Johanna Karanja considers himself spoilt.
He is 101 years old, and over the century he has collected plenty of items — chairs, pictures and old newspaper cuttings.
He has lost several of these items in his itinerant existence, but no matter where he has been, a transistor radio has always accompanied him.
His tiny radio perches atop an old table, and on this Sunday morning there are voices of encouragement — every turn of the knob yields a preacher, or some uplifting music. Karanja smiles through a gap in his front teeth.
“Now, before I go to church I must listen to this,” he says as the knob settles on a Kikuyu-language frequency where a chirpy female presenter is exulting the morning.
“In the past, I could hardly find anything but Swahili; but now I can’t choose where to stop because there are so many (that) speak to me.”
There are thousands of listeners around the country with an affinity similar to Karanja’s, and it is as much about an emotional attachment to the radio as it is about practicality.
Analysts suggest that the radio remains the most bankable and preferred medium for disseminating information.
In 2011, Unesco announced February 13 as World Radio Day — a day marked to celebrate the radio and the role it continues to play in supplying the masses, even in the remotest corners of the world, with information.
The dialling knob has evolved over the years since the radio appeared on the scene over a century ago.
The 20th century saw the explosion of the radio from a luxury and primarily entertainment item to one with enormous commercial potential and appeal, particularly with paid advertisements.
There was concern, especially at the turn of the 21st century that radio had surely seen the best of its days, as the world galloped into the so-called digital age where the future flickered with brave new channels and the phenomena of the internet.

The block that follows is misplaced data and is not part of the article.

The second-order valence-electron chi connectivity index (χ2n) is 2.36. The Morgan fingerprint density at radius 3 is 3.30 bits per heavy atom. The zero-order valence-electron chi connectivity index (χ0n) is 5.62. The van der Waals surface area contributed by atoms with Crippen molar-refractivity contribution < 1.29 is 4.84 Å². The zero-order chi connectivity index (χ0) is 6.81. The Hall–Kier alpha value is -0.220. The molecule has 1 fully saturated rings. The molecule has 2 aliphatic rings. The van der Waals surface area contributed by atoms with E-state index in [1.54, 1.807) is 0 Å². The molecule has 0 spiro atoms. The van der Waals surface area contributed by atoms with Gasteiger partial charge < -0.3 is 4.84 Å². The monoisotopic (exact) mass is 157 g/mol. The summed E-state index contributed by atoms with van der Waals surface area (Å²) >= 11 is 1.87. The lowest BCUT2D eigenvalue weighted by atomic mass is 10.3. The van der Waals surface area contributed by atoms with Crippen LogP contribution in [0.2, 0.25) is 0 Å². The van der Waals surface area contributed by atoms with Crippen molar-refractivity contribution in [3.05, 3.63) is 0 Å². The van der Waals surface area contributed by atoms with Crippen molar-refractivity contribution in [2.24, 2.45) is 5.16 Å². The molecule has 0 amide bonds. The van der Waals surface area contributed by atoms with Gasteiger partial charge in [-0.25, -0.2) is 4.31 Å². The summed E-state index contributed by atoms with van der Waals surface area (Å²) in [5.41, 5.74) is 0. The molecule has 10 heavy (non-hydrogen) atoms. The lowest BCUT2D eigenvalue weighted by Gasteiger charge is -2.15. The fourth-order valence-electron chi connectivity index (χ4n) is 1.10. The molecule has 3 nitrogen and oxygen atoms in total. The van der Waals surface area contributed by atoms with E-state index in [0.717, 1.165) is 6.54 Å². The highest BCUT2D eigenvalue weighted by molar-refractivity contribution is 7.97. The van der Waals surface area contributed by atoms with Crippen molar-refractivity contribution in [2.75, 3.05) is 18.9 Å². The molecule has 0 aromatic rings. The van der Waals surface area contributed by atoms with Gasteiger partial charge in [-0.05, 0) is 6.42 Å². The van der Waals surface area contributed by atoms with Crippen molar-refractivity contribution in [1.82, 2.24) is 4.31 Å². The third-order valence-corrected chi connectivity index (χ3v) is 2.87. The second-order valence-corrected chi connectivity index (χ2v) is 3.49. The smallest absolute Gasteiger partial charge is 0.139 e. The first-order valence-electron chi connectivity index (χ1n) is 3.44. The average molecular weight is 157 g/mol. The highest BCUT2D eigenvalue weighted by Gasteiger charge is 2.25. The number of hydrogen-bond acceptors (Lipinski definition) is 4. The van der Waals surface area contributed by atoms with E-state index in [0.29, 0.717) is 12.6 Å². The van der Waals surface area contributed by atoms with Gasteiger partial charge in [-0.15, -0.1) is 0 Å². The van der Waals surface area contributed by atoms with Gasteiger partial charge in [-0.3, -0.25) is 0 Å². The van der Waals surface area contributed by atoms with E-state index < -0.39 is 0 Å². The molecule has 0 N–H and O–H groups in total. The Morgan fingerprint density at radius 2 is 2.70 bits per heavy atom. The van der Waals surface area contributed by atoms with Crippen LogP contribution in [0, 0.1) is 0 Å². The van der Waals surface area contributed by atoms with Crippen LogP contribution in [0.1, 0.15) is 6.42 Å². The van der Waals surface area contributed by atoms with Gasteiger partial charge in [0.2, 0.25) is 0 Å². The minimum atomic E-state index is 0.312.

The winds of change only bent trees and moved on, and radio is still as popular — if not more — than ever.
Statistics from the Media Council of Kenya put the number of radio stations in Kenya today at 179, a majority of them broadcasting in vernacular languages.
After the malnourished days of a single, stiff broadcaster (KBC General Service and its Swahili sister punctuated by a scattering of specific-hour vernacular service), starved Kenyans craved a new diet and voice. Soon Kiss FM, Capital FM, Nation FM filled once scratchy frequencies.
But radio had always been in service even in the stark landscape of single-party rule and boilerplate delivery.
The BBC, Voice of America (VOA) and Deutsche Welle served nectar, openly criticising the political atmosphere in Kenya and other places where despots crushed free voice.
Even during those lean times of patronage and dreary news announcing where President Daniel arap Moi had attended church, the listener could count on a curiously entertaining, and arguably peculiar (Michael Joseph’s memorable endorsement was years away) segment — the radio greetings hour.
Throughout the changing landscape, the greetings slot — which has since grown to include on-air discussions from marital blues to the economy and politics — has retained its mystic aura.
“There is something that is both exhilarating and strange about listening to your own voice on air,” says Moses Khisa, an ardent disciple of talk radio calling, and a fan of rhumba music from Kinoo on the outskirts of Nairobi.